The price of oil rose more than a $1 for the third time in the last four trading days, and closed above $104 for the first time since July 3.
Benchmark U.S. crude for August delivery rose $1.46 to $104.59 on the New York Mercantile Exchange. On Friday, the Nymex contract fell 6 cents to $103.13. Oil has gained 4.6 percent over the past four trading sessions.
Brent crude for September delivery, a benchmark for international oils, gained 44 cents to $107.68 on the ICE exchange in London.
WASHINGTON (AP) — Rising gasoline costs pushed up the prices U.S. companies receive for their goods and services in June, but overall inflation remains tame.
The Labor Department said Wednesday that the producer price index, which measures the cost of goods and services before they reach the consumer, rose 0.4 percent last month. The increase follows a 0.2 percent decrease in May.
Energy market analysts at GasBuddy projected that falling crude prices could push the average price of a gallon of gasoline down by 10 to 20 cents, adding to price drops that have brought the average below $3.60 per gallon, FuelFix reports.
NEW YORK (AP) — The price of oil fell for the ninth straight day Wednesday as global supplies continue to flow despite unrest in the world's most important oil-producing region.
The prolonged drop could lead to lower gasoline prices for U.S. drivers in the weeks ahead.
U.S. benchmark crude fell $1.11 Wednesday to close at $102.29 in New York. That's slightly lower than the price on June 6, before insurgents seized the Iraqi city of Mosul, and 5 percent below the ten-month high of $107.26 reached June 20 at the height of concerns over the insurgency. Schork expects to see oil fall further, to under $100 per barrel, in the coming weeks.
U.S. crude production next year will average 9.3 million barrels a day, the highest level since 1972, according to the short term outlook released Tuesday by the Energy Information Administration.
And it expects the role of imports will continue to shrink. The EIA said the share of consumption of crude brought in from outside the country will drop to 22 percent in 2015, the lowest level, noted Administrator Adam Sieminski, in 45 years.
Gasoline prices are at their highest for a July 4th weekend in six years, but the Energy Department stressed on Wednesday that they are still below annual peaks set in the last three years and are likely to fall if Iraqi oil exports remain steady.
That may be small comfort for drivers at the pump, who are paying, on average, 20 cents more per gallon compared to a year ago.
But it could be worse: The national average price for regular unleaded of $3.70 on Monday was still a penny below this year's high set on Apr. 29, the Energy Information Administration said.
A bill introduced last week by Sen. Bernie Sanders, I-Vt., that would order the Commodity Futures Trading Commission to act to prevent speculation that drives up prices for oil and gasoline is unlikely to progress, National Journal reports, noting that regulation prompted by the Dodd-Frank Wall Street Reform Act of 2010 may have more of an impact.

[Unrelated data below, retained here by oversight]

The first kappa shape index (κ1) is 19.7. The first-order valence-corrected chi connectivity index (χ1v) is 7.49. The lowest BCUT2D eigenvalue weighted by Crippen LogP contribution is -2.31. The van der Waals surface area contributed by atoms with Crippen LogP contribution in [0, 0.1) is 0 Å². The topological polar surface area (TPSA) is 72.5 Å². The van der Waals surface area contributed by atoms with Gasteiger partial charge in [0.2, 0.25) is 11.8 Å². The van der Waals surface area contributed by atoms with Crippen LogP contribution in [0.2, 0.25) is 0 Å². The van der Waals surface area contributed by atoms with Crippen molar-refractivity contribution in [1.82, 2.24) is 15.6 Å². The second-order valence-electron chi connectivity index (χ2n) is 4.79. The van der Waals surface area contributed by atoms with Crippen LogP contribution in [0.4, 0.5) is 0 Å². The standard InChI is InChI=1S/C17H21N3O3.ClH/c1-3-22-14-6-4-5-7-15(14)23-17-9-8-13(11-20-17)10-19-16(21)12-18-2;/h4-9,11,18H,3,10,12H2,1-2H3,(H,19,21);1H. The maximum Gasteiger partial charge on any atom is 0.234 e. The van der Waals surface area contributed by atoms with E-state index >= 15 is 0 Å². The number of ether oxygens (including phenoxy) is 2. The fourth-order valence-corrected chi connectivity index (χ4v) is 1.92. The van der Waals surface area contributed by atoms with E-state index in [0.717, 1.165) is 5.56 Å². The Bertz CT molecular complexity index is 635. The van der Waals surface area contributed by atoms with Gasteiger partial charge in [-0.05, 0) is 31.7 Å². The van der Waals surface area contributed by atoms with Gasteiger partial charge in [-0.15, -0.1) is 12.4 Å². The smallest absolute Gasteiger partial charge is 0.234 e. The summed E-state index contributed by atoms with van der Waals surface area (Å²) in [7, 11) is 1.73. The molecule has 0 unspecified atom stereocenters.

U.S crude prices racked up their first weekly gain since September, as news that China cut interest rates to boost its economy raised expectations of increased oil demand in the future. West Texas Intermediate crude for January delivery was up 66 cents to finish Friday’s Nymex session at $76.51 a barrel, while in London Brent jumped $1.03 to settle at $80.36, Bloomberg reports.
Royal Dutch Shell, Hess Corp., Exxon Mobil Corp. and Chevron Corp. are among major oil companies with new drilling projects in the Gulf of Mexico, a number in deep water, although a continued decline in oil prices could slow development, The Wall Street Journal reports.
Phillips 66 Partners and Paradigm Energy Partners will join forces to construct the 76-mile Sacagawea Pipeline and a 710-acre rail terminal aimed at transporting Bakken crude from North Dakota more effectively, FuelFix reports.
Customers will see substantially higher energy prices as a result of the Environmental Protection Agency’s rule to curb carbon emissions from existing power plants, according to a study commissioned by coal company Peabody Energy and conducted by Energy Ventures Analysis, which offers a state-by-state breakdown of costs, the San Antonio Business Journal reports.
Rep. Raul Grijalva, D-Ariz., is expected to carry the flag for environmental issues -- fighting climate change, in particular -- as he becomes his party’s ranking member on the House Natural Resources Committee in the next Congress, E&E reports.
No matter the winners in significant battleground states in the 2014 elections, voters there support the fight against climate change, the Sierra Club said, citing statistics from a poll conducted by Hart Research Associates, The Hill reports.
Most Americans believe poorer, less developed parts of the world will bear the brunt of climate change, rather than the U.S., according to a survey conducted by the Public Religion Research Institute and the American Academy of Religion, E&E reports.
The world spent less money -- $331 billion -- on fighting climate change in 2013, the second year in a row the figure dropped, according to a study from the Climate Policy Initiative, which attributed the fall in part to the lower cost of solar energy, Reuters reports.
Only 3.87 billion cubic meters of natural gas heading to Europe from Russia moved through pipelines in Ukraine in October, a little over half of the amount transiting in the year-ago period, Platts reports.